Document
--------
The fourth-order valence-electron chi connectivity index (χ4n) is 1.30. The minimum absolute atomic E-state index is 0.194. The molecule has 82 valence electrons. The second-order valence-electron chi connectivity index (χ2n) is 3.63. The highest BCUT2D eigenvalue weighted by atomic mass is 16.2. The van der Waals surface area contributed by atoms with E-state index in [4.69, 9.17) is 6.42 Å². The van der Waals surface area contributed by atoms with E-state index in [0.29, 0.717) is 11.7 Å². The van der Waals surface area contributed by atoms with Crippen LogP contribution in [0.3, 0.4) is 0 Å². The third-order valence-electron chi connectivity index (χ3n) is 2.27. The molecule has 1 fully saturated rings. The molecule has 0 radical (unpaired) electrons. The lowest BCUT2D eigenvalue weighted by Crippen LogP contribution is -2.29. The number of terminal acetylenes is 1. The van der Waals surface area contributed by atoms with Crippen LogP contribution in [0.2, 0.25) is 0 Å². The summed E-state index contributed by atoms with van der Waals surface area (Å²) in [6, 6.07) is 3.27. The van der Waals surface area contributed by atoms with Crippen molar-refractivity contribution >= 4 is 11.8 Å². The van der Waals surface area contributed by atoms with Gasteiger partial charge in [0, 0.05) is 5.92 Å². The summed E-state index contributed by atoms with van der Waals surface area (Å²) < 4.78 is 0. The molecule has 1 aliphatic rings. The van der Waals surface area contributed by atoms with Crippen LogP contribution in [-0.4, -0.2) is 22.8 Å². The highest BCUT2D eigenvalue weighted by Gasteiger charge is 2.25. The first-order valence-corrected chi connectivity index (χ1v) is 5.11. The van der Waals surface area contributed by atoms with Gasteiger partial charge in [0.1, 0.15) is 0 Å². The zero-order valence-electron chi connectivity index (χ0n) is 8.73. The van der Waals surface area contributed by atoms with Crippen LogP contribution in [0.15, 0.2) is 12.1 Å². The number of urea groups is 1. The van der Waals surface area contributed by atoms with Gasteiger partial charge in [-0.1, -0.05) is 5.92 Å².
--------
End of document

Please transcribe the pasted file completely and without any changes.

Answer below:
The fourth-order valence-electron chi connectivity index (χ4n) is 1.30. The minimum absolute atomic E-state index is 0.194. The molecule has 82 valence electrons. The second-order valence-electron chi connectivity index (χ2n) is 3.63. The highest BCUT2D eigenvalue weighted by atomic mass is 16.2. The van der Waals surface area contributed by atoms with E-state index in [4.69, 9.17) is 6.42 Å². The van der Waals surface area contributed by atoms with E-state index in [0.29, 0.717) is 11.7 Å². The van der Waals surface area contributed by atoms with Crippen LogP contribution in [0.3, 0.4) is 0 Å². The third-order valence-electron chi connectivity index (χ3n) is 2.27. The molecule has 1 fully saturated rings. The molecule has 0 radical (unpaired) electrons. The lowest BCUT2D eigenvalue weighted by Crippen LogP contribution is -2.29. The number of terminal acetylenes is 1. The van der Waals surface area contributed by atoms with Crippen LogP contribution in [0.2, 0.25) is 0 Å². The summed E-state index contributed by atoms with van der Waals surface area (Å²) in [6, 6.07) is 3.27. The van der Waals surface area contributed by atoms with Crippen molar-refractivity contribution >= 4 is 11.8 Å². The van der Waals surface area contributed by atoms with Gasteiger partial charge in [0, 0.05) is 5.92 Å². The summed E-state index contributed by atoms with van der Waals surface area (Å²) < 4.78 is 0. The molecule has 1 aliphatic rings. The van der Waals surface area contributed by atoms with Crippen LogP contribution in [-0.4, -0.2) is 22.8 Å². The highest BCUT2D eigenvalue weighted by Gasteiger charge is 2.25. The first-order valence-corrected chi connectivity index (χ1v) is 5.11. The van der Waals surface area contributed by atoms with Gasteiger partial charge in [0.1, 0.15) is 0 Å². The zero-order valence-electron chi connectivity index (χ0n) is 8.73. The van der Waals surface area contributed by atoms with Crippen LogP contribution in [0.15, 0.2) is 12.1 Å². The number of urea groups is 1. The van der Waals surface area contributed by atoms with Gasteiger partial charge in [-0.1, -0.05) is 5.92 Å².